NEW MARKET – Every man has his own idea of what makes history.
For some, it means being able to boast, “George Washington slept here,” or, “Civil War soldiers bled on this soil.”
For retired teacher Jim Higgs, it means sitting on the front porch of his chestnut-log tavern and picturing droves of pigs trotting through town.
“I tell the tourists, ‘See my porch? All the horses, cattle, pigs and people that went West, went West in front of my porch,'” Higgs said.
That’s because Higgs’ historic tavern-turned-jewelry-shop has been perched just a few feet back from the old National Road since 1793, when New Market was founded as a “drover’s town,” one of many that sprang up every seven miles along the nation’s first east-west throughway. Seven miles was considered a day’s ride back then for travelers or drovers moving herds of animals along the road.
And while drovers no longer down shots of whiskey and get in street brawls here, New Market General Store owner Karen Carrier said current residents of the town — now known as the antiques capital of Maryland — have kept alive the distinguished tradition of “separating travelers from their money.”
“The new part of New Market is the antiques. The old part is the commercialism,” said Carrier, who has run the general store with her husband, John, for the past two years.
“The whole function of this town, the reason it was built, was to separate the traveler from his money, whether it was providing goods or services,” she said. “It’s basically doing the same thing today.”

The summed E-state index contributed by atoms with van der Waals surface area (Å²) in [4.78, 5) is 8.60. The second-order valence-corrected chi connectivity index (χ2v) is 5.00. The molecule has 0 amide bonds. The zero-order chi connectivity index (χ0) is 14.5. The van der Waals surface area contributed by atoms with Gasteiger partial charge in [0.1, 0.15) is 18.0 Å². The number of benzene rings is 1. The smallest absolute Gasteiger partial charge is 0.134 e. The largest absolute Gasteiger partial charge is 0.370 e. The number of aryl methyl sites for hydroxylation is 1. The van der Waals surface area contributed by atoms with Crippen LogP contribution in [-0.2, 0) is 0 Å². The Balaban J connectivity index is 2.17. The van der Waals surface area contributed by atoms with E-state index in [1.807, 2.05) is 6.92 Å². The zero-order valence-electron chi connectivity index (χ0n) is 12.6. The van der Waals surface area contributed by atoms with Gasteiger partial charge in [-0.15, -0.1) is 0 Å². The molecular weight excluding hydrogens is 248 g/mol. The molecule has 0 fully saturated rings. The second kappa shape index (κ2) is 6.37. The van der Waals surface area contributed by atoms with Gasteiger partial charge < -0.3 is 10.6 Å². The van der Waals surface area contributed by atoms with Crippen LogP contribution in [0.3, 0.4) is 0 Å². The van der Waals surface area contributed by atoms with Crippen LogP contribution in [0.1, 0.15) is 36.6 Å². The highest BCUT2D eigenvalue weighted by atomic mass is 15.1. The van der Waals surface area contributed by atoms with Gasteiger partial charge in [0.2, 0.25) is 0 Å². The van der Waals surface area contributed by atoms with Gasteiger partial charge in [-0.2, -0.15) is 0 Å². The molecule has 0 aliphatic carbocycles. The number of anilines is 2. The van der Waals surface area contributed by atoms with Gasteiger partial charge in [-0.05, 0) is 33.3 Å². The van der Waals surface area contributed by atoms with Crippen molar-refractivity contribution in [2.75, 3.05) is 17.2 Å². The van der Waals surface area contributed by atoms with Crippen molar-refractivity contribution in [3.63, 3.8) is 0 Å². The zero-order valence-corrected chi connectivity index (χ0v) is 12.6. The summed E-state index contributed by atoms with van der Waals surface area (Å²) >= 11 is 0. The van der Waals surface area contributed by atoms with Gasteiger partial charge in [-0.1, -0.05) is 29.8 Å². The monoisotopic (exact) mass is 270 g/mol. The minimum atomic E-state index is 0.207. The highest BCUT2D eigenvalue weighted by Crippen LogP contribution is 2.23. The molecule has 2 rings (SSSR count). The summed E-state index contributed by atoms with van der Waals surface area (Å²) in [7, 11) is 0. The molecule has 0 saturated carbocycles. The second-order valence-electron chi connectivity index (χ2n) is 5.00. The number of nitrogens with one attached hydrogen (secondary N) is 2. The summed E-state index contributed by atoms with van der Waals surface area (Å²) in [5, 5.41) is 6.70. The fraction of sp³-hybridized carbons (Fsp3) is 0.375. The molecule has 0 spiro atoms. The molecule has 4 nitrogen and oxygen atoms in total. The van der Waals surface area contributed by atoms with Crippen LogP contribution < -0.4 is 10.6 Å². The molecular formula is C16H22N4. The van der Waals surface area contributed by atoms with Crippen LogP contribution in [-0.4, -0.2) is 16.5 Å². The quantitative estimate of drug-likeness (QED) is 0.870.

Many of the town’s other merchants disagree with so crass a characterization.
They say they are providing a service for tourists by maintaining the homes and shops of a quaint historic town just a few feet from Interstate 70, and throwing it open to anyone who wants to stroll by.
“There are no parking meters, no entry fees. It’s free,” said Higgs, who also serves on the New Market Antique Dealers Association.
“Not everyone will allow people to come into their homes, their property, and let kids run in their lawns,” he said of the other merchants, many of whom operate businesses out of their historic homes. “That’s above and beyond the loosening of the money from travelers’ pockets.”
In its heyday, New Market was very much about the traveler and his money.
Some say early townsfolk quickly turned their choice location along the National Road into profit, by offering pens to keep animals overnight as well as a host of taverns and “gentlemen’s houses of entertainment” for the drovers.
Many of the colorful colonial and federal-style houses in town were built overly large to take in travelers, said Nick Wood, whose ancestors settled New Market.
But when the railroad came through, New Market went from a marketplace teeming with traveling herdsmen and cattle to a “sleepy agricultural town” for much of the late 1800s and early 1900s, said Clayton Magee, chairman of the New Market Historic District Commission.
Magee said the fact that New Market was off the beaten path for so long may have been “the saving grace” for the town, which is now listed as an historic district on the National Register of Historic Places. The houses in town were well-preserved because they escaped almost a century of modernization and wear and tear.
Today, those houses still stand huddled together in picture-perfect condition. About a dozen of the alleys that once held pens of livestock still dot Main Street, untouched since the railroad brought more than a century-long lull to town.
Other remnants of the drover’s-town days remain: A law still stands on the books that no one may herd more than 500 turkeys at a time down the mile-long stretch of road that winds through New Market on its way from Baltimore to what was at one time the western frontier of Ohio and Illinois.